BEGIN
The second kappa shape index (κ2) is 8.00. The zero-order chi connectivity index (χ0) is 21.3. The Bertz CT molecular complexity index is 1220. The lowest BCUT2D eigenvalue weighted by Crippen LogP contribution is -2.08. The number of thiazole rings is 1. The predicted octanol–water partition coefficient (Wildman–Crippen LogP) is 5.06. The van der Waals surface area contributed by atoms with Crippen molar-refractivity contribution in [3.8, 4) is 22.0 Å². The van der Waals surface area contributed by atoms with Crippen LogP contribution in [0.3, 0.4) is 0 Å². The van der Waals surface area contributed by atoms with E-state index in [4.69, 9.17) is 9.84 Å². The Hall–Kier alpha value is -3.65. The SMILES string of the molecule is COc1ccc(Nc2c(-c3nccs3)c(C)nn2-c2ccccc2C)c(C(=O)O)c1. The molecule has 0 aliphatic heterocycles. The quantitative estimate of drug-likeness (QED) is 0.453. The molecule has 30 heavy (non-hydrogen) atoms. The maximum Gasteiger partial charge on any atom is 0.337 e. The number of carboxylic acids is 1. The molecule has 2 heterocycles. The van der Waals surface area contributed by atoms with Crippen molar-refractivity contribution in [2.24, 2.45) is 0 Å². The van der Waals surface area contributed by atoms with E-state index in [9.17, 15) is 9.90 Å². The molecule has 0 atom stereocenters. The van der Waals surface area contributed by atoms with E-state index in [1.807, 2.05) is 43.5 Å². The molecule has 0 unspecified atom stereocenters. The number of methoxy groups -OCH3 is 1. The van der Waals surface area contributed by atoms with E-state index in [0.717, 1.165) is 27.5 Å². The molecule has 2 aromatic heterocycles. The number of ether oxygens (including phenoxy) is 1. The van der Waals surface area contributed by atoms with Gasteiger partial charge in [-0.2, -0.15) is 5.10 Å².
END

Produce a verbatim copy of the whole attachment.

The second kappa shape index (κ2) is 8.00. The zero-order chi connectivity index (χ0) is 21.3. The Bertz CT molecular complexity index is 1220. The lowest BCUT2D eigenvalue weighted by Crippen LogP contribution is -2.08. The number of thiazole rings is 1. The predicted octanol–water partition coefficient (Wildman–Crippen LogP) is 5.06. The van der Waals surface area contributed by atoms with Crippen molar-refractivity contribution in [3.8, 4) is 22.0 Å². The van der Waals surface area contributed by atoms with Crippen LogP contribution in [0.3, 0.4) is 0 Å². The van der Waals surface area contributed by atoms with E-state index in [4.69, 9.17) is 9.84 Å². The Hall–Kier alpha value is -3.65. The SMILES string of the molecule is COc1ccc(Nc2c(-c3nccs3)c(C)nn2-c2ccccc2C)c(C(=O)O)c1. The molecule has 0 aliphatic heterocycles. The quantitative estimate of drug-likeness (QED) is 0.453. The molecule has 30 heavy (non-hydrogen) atoms. The maximum Gasteiger partial charge on any atom is 0.337 e. The number of carboxylic acids is 1. The molecule has 2 heterocycles. The van der Waals surface area contributed by atoms with Crippen molar-refractivity contribution in [2.24, 2.45) is 0 Å². The van der Waals surface area contributed by atoms with E-state index in [9.17, 15) is 9.90 Å². The molecule has 0 atom stereocenters. The van der Waals surface area contributed by atoms with E-state index in [1.807, 2.05) is 43.5 Å². The molecule has 0 unspecified atom stereocenters. The number of methoxy groups -OCH3 is 1. The van der Waals surface area contributed by atoms with E-state index in [0.717, 1.165) is 27.5 Å². The molecule has 2 aromatic heterocycles. The number of ether oxygens (including phenoxy) is 1. The van der Waals surface area contributed by atoms with Gasteiger partial charge in [-0.2, -0.15) is 5.10 Å².